The contract wrangling between Fiat Chrysler Automobiles (NYSE:FCAU) and the United Auto Workers took a grim new turn on Tuesday, as the union appeared to be gearing up for a strike at one of FCA's most important factories.
The two sides have been working on a new labor deal for FCA's blue-collar workforce in the U.S. The workers' contract expired last month, but both sides agreed to an extension while negotiations were under way on a new contract.
That new contract was rejected by FCA's workers last week. Now, the UAW has notified FCA that it's canceling the contract extension -- and a strike appears imminent.
A serious strike threat at one of FCA's most critical factories
Automotive News reported on Tuesday that strike notices have appeared inside FCA's Kokomo Casting Plant, in Kokomo, Indiana. UAW Local 1166, which represents the plant's workers, has posted notices telling workers that a "strike deadline" has been set for 11:59 p.m. EDT on Wednesday.
The Kokomo Casting Plant is one of several factories at a massive FCA complex that manufactures transmissions for many different FCA models. A strike at the Casting Plant, which makes key components for the transmissions, would quickly shut down most or all of the complex -- and that in turn would likely slow or halt several of FCA's North America factories within days.
Among other things, FCA would lose roughly three-quarters of its production of its most profitable products, the Ram pickups and Jeep SUVs. It's hard to put a dollar amount on the cost to FCA, but it would certainly run into the hundreds of millions of dollars for every week the strike went on.
In other words, this strike would be very bad news for FCA.
It's not a surprising move by the union. Workers on strike don't get paid and can't collect unemployment benefits. The UAW's strike fund pays them just $200 a week. But workers who aren't on strike at factories idled by a strike elsewhere can collect unemployment and supplemental benefits if they're laid off. Those benefits total nearly full pay.
Long story short, a strategic strike like this minimizes the pain to the UAW's members while maximizing the pain to FCA. And it's clear that the UAW is in the mood to inflict some misery on Fiat Chrysler's executives.
Why is a strike imminent?
The workers feel that the new contract didn't address their biggest concerns -- and apparently, FCA isn't (yet) willing to make enough concessions to satisfy them.
The biggest issue is the so-called "two-tier" wage system. Back in 2007, when all three of the Detroit automakers were in dire financial straits, the union agreed to a two-tier system under which new hires were paid substantially less than veterans.
Workers contend that it's unfair for two workers doing the same job to be paid at very different rates. Their hope was that the new contract would lay out a plan to phase out the system over time. But while it did give workers in the lower tier a series of raises over four years, it still left them $5 an hour short of what the veterans were set to earn by the end of that period.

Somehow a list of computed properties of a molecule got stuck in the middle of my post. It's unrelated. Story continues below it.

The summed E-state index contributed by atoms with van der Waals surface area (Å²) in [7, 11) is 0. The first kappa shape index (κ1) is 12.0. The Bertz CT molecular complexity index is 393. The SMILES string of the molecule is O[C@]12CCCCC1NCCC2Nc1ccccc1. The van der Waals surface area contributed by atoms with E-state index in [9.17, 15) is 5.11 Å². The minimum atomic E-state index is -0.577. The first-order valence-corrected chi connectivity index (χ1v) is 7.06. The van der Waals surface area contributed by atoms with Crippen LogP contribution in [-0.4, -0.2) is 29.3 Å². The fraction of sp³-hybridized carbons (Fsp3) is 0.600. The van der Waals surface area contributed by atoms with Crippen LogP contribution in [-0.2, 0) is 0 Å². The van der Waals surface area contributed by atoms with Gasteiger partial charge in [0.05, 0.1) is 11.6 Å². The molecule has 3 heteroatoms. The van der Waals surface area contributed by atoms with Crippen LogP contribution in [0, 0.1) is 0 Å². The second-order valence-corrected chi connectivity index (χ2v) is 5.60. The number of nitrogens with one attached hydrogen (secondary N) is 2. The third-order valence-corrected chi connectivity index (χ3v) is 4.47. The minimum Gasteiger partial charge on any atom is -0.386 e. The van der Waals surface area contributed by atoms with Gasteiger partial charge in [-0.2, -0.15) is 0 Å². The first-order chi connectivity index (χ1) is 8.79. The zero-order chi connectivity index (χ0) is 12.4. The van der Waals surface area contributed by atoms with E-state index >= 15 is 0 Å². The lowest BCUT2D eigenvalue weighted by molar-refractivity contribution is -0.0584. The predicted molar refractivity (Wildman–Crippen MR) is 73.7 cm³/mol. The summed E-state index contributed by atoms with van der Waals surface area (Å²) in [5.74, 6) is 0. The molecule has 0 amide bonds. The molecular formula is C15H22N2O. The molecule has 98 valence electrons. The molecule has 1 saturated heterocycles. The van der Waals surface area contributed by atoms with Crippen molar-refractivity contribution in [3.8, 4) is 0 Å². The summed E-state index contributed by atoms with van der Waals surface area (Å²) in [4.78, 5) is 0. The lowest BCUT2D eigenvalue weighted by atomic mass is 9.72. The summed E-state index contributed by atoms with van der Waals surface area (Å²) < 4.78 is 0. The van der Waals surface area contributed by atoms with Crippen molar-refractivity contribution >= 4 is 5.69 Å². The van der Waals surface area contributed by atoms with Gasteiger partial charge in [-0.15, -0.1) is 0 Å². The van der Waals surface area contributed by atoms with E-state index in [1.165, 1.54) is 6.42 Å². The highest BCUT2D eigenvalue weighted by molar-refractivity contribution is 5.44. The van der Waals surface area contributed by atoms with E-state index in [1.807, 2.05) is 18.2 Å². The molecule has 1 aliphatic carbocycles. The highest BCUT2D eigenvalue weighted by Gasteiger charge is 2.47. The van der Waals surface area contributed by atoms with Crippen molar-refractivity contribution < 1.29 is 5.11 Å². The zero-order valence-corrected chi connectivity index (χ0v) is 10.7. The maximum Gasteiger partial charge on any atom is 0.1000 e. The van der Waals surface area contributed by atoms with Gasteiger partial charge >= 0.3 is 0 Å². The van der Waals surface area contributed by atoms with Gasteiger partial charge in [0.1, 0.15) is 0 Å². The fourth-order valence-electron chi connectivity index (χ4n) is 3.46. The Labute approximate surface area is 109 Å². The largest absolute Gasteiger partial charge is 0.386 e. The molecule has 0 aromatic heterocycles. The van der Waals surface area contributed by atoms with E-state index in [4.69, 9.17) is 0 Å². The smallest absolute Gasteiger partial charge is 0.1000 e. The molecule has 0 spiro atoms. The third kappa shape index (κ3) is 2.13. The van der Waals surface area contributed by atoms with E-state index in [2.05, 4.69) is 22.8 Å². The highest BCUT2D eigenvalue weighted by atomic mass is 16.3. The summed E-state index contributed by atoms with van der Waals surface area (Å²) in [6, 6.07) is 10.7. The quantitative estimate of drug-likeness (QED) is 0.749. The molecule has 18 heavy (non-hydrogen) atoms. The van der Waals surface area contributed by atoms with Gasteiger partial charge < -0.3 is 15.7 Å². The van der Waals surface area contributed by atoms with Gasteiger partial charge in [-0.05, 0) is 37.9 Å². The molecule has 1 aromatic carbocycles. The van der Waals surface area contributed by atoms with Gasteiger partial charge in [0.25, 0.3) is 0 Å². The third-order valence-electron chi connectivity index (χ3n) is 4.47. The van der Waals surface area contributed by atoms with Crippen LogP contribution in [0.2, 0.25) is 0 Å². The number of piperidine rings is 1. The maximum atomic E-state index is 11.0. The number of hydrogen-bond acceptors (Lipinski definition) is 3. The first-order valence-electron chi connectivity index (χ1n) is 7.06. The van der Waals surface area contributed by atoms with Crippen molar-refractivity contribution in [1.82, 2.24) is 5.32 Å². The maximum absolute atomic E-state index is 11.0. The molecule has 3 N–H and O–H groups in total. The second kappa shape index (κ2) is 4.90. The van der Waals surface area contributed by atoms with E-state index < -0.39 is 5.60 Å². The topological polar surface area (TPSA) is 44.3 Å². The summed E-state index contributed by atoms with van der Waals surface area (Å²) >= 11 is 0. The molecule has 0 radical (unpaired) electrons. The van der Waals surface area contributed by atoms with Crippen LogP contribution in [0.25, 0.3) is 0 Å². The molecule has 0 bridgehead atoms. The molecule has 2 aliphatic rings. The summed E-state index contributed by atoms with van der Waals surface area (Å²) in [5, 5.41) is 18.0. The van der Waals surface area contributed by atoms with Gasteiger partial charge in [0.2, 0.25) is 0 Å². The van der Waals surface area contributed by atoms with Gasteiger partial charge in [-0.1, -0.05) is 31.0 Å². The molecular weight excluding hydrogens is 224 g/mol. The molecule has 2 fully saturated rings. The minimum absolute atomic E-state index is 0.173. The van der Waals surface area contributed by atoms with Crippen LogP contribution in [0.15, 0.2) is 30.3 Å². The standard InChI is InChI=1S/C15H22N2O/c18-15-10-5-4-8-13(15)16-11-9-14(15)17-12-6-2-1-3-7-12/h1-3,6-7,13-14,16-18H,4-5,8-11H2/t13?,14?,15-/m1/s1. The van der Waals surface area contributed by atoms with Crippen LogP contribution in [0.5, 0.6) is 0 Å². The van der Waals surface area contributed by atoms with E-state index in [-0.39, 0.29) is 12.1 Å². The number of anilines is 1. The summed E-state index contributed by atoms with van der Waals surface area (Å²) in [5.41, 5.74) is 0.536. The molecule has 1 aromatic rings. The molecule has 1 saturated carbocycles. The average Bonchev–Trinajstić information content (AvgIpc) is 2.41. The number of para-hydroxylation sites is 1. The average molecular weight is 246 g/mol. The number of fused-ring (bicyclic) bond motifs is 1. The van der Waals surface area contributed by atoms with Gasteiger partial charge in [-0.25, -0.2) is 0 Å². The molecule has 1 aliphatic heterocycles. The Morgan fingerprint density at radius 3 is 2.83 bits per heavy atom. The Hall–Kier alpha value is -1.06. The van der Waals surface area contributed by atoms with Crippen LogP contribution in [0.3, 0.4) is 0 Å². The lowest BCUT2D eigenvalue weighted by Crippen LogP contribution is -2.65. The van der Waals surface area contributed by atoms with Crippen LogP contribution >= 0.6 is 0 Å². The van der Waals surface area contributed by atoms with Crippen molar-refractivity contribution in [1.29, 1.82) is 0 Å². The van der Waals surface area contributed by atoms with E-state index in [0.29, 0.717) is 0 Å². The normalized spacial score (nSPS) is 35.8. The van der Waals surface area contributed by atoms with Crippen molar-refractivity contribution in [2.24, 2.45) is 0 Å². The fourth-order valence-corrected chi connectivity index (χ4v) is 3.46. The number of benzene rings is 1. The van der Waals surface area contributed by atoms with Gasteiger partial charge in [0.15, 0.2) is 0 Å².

About 45% of FCA's blue-collar work force is in the lower tier. That's a higher percentage than at FCA's Detroit rivals, both of which promote workers to the upper tier after a set percentage is reached. FCA's workers wanted the percentage capped at 25%, but that didn't happen either.
FCA workers are also upset about an alternative work scheduling system that's in place at many plants. The system regularly changes the days and starting times of workers' shifts -- meaning that some end up working nights one week and days the next. That plays havoc with family lives, the workers say, and they want something better.
So will they strike?
UAW members at a critical Ford (NYSE:F) factory threatened a strike last week, but Ford and the UAW were able to come to an amicable deal before the workers walked out. That strike threat was thought to be a warning shot from the UAW's national leadership.
This is a louder warning shot. The UAW is ready to force action in order to get a contract its members will approve. At the same time, FCA CEO Sergio Marchionne seems determined to avoid giving up the hard-won cost advantage his company had under the now-expired labor agreement.
FCA isn't as profitable as Ford or General Motors. It has less ability to tolerate a disruptive strike than its rivals. But it also has less margin to give its workers the raises they want. Is Detroit's long-running labor peace about to be broken? We'll find out by or before 11:59 on Wednesday night.